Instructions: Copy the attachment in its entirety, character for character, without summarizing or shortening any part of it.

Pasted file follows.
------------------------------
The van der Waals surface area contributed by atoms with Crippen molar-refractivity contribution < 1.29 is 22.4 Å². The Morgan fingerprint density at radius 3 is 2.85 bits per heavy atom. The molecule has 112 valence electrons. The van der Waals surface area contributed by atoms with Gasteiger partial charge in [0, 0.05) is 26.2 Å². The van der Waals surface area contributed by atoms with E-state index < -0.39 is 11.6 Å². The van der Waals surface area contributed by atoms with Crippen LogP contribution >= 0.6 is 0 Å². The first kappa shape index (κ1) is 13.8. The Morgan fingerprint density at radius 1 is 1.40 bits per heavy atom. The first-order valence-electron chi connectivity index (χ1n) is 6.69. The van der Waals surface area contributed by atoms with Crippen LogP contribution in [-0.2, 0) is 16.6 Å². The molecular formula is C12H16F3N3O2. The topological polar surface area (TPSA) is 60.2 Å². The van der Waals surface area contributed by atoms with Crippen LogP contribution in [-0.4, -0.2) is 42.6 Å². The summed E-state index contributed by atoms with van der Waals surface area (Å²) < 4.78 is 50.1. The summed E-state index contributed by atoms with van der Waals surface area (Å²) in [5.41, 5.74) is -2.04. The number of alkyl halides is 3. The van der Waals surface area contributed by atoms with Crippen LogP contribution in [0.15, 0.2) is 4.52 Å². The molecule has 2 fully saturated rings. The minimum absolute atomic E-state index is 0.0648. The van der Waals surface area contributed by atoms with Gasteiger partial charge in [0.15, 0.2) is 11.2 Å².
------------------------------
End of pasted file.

The van der Waals surface area contributed by atoms with Crippen molar-refractivity contribution < 1.29 is 22.4 Å². The Morgan fingerprint density at radius 3 is 2.85 bits per heavy atom. The molecule has 112 valence electrons. The van der Waals surface area contributed by atoms with Gasteiger partial charge in [0, 0.05) is 26.2 Å². The van der Waals surface area contributed by atoms with E-state index < -0.39 is 11.6 Å². The van der Waals surface area contributed by atoms with Crippen LogP contribution >= 0.6 is 0 Å². The first kappa shape index (κ1) is 13.8. The Morgan fingerprint density at radius 1 is 1.40 bits per heavy atom. The first-order valence-electron chi connectivity index (χ1n) is 6.69. The van der Waals surface area contributed by atoms with Crippen LogP contribution in [-0.2, 0) is 16.6 Å². The molecular formula is C12H16F3N3O2. The topological polar surface area (TPSA) is 60.2 Å². The van der Waals surface area contributed by atoms with Crippen LogP contribution in [-0.4, -0.2) is 42.6 Å². The summed E-state index contributed by atoms with van der Waals surface area (Å²) < 4.78 is 50.1. The summed E-state index contributed by atoms with van der Waals surface area (Å²) in [5.41, 5.74) is -2.04. The number of alkyl halides is 3. The van der Waals surface area contributed by atoms with Crippen LogP contribution in [0.15, 0.2) is 4.52 Å². The molecule has 2 fully saturated rings. The minimum absolute atomic E-state index is 0.0648. The van der Waals surface area contributed by atoms with Gasteiger partial charge in [0.15, 0.2) is 11.2 Å².